For professional advisers and paraplanners only.
Not to be relied on by retail clients.
By Jessica Franks, Head of Investment Products, Octopus Investments
If you’re researching Venture Capital Trusts (VCTs) for your clients and delving deeper into VCT managers, this may help you.
We’ve boiled down some of the most important considerations into four key questions. While you’re carrying out your due diligence, we hope these questions act as a helpful reminder of points to cover off in your conversations with VCT managers.
Ultimately, they will help you assess VCTs, and recommend the most robust investment for your client.
Question 1: What’s the capability and experience of your investment team?
The team that looks after a VCT is just as important as the VCT itself. You need a manager who has experience in making early-stage investments. And one who works closely with the companies they invest in.
VCT managers should also have vision. They need to look beyond a company’s current standing and focus on the long-term potential that could be realised with the right funding.
A team’s track record of successful exits is extremely important too. As are the failures they’ve learned from, along with examples of how they’ve supported the growth of the companies they’ve invested in. More on this in question four.
You’ll want to investigate the manager’s processes and the VCT’s track record around buybacks. This can vary from one manager to another and a buyback facility is an important ingredient in achieving a good outcome for clients.
And, though it’s stating the obvious, you’ll want to check the team’s processes and governance too. Do they have the tight controls needed to value private companies?
Question 2: How do you manage risk and volatility?
One of your first ports of call will no doubt be finding out how well a VCT manager mitigates risk.
Recommending a VCT with a larger and more established portfolio can give a greater degree of confidence that a steady dividend stream can be sustained.
The simple reason for this is that benefit of a larger VCT is diversification. The bigger it is, the more companies it can invest in. It can spread the risk across a larger number of companies, so there will be less impact if a company fails. However, it’s important to bear in mind that VCTs will always remain high risk because of the types of companies they invest in.
If a VCT is more specialist and is focused on a narrower range of companies, it’s just as important to ask how a team chooses the companies in their portfolio to ensure risk is managed.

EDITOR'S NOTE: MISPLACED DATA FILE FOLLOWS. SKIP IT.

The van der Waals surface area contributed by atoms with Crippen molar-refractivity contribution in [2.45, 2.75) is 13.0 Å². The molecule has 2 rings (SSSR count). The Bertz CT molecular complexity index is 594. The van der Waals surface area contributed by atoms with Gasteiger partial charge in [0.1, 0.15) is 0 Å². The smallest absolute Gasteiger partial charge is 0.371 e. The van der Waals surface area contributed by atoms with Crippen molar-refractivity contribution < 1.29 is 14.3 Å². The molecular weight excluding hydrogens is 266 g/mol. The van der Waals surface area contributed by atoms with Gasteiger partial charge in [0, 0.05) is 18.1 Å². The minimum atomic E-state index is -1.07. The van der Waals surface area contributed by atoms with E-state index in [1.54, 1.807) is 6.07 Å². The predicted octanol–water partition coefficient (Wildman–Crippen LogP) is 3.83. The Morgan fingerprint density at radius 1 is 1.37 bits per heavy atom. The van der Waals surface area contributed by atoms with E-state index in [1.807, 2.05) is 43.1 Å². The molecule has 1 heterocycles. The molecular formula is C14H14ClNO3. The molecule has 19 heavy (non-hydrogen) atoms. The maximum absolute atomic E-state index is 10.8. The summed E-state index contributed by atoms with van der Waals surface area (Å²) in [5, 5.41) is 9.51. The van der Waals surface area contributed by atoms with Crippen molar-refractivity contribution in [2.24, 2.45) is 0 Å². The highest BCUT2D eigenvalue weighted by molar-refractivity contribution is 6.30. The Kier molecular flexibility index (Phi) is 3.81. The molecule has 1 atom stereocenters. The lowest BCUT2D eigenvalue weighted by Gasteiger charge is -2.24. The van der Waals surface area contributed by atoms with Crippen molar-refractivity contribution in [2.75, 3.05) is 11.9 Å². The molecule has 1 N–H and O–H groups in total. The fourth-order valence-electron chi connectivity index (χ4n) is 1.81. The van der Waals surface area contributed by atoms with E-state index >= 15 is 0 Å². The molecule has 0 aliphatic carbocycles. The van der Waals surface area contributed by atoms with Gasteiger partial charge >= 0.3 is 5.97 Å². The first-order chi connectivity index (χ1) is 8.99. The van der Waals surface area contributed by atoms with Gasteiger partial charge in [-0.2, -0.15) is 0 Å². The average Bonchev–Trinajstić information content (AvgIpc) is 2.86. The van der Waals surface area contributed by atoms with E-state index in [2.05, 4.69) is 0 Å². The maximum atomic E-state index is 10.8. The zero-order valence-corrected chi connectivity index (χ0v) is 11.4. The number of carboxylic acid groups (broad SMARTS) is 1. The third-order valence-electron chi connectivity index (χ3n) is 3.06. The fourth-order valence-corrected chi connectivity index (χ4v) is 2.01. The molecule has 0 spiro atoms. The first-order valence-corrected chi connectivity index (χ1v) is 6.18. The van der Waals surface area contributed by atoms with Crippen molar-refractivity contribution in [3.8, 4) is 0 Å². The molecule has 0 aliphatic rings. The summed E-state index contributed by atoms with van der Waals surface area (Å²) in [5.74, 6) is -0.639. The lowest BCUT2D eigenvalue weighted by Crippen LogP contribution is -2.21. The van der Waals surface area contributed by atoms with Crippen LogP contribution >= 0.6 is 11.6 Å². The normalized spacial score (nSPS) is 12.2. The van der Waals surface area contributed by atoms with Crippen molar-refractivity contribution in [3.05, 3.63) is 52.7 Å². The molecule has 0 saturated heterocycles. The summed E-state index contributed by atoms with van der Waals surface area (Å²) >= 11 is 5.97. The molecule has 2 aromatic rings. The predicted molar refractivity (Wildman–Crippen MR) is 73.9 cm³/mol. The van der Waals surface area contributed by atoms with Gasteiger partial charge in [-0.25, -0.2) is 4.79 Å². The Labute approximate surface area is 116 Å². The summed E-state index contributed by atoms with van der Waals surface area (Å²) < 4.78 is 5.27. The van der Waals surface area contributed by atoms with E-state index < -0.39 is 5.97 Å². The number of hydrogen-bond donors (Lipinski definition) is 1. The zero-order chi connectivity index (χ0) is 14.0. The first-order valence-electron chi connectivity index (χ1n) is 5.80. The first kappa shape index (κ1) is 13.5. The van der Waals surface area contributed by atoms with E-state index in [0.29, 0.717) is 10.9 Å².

Question 3: What’s the deal with deal flow?
You’ll know that deal flow – the pipeline of investment opportunities – crops up regularly in conversations about venture capital. That’s because sufficient deal flow is a must when it comes to building a diversified and successful portfolio over the long term. And importantly, maintaining a steady stream of deal flow is required to ensure the VCT meets its VCT qualification requirements (learn more here).
A large investment team, with a recognised profile and a strong network, is better able to source a large number of high-quality opportunities to choose from.
The best teams are highly selective about which companies to invest in. And so are companies when it comes to choosing a funding partner. In fact, there’s an adage in venture capital that the best startups choose their investor as it isn’t simply capital they are seeking. The reality is that some of the best companies and management teams seek out specialist investors as funding partners because of the ongoing support they can give.
Many entrepreneurs will also seek out the best known and largest teams, because they are familiar with previous successes and the quality of the support on offer. This leads me on nicely to the next question…
Question 4: What’s your post-investment support?
When it comes to VCTs, a good management team should provide support to the companies in its portfolio. In other words, they should work hard to make sure investors get the best results.
For example, do they sit on the Board? Do they advise the companies? Do they input into business plans or get involved in key decisions that could impact the companies’ growth?
You’ll want to see that the fund management team has the scale, reach, and dedication to put in the work needed to make success more likely.
Ready to start your research?
You’re in good hands with Octopus Investments. We’re the largest provider of VCTs in the market.
If you’re ready to take the next step, why not find out about Octopus VCTs here.
Understanding the risks:
- The value of a VCT investment, and any income from it, can fall as well as rise. Investors may not get back the full amount they invest.
- VCT shares could fall or rise in value more than other shares. They may also be harder to sell.
- Tax reliefs depend on a VCT maintaining its VCT-qualifying status.
- Tax treatment depends on individual circumstances and tax legislation may change in the future.
- VCT investments are not suitable for everyone. Any recommendation should be based on a holistic review of your client’s financial situation, objectives and needs.
 By funds under management. The Association of Investment Companies, July 2023
This communication does not constitute advice on investments, legal matters, taxation or any other matters. Personal opinions may change and should not be seen as advice or recommendation. Issued by Octopus Investments Limited, which is authorised and regulated by the Financial Conduct Authority. Registered office: 33 Holborn, London EC1N 2HT. Registered in England and Wales No. 03942880. Issued: January 2024. CAM013734.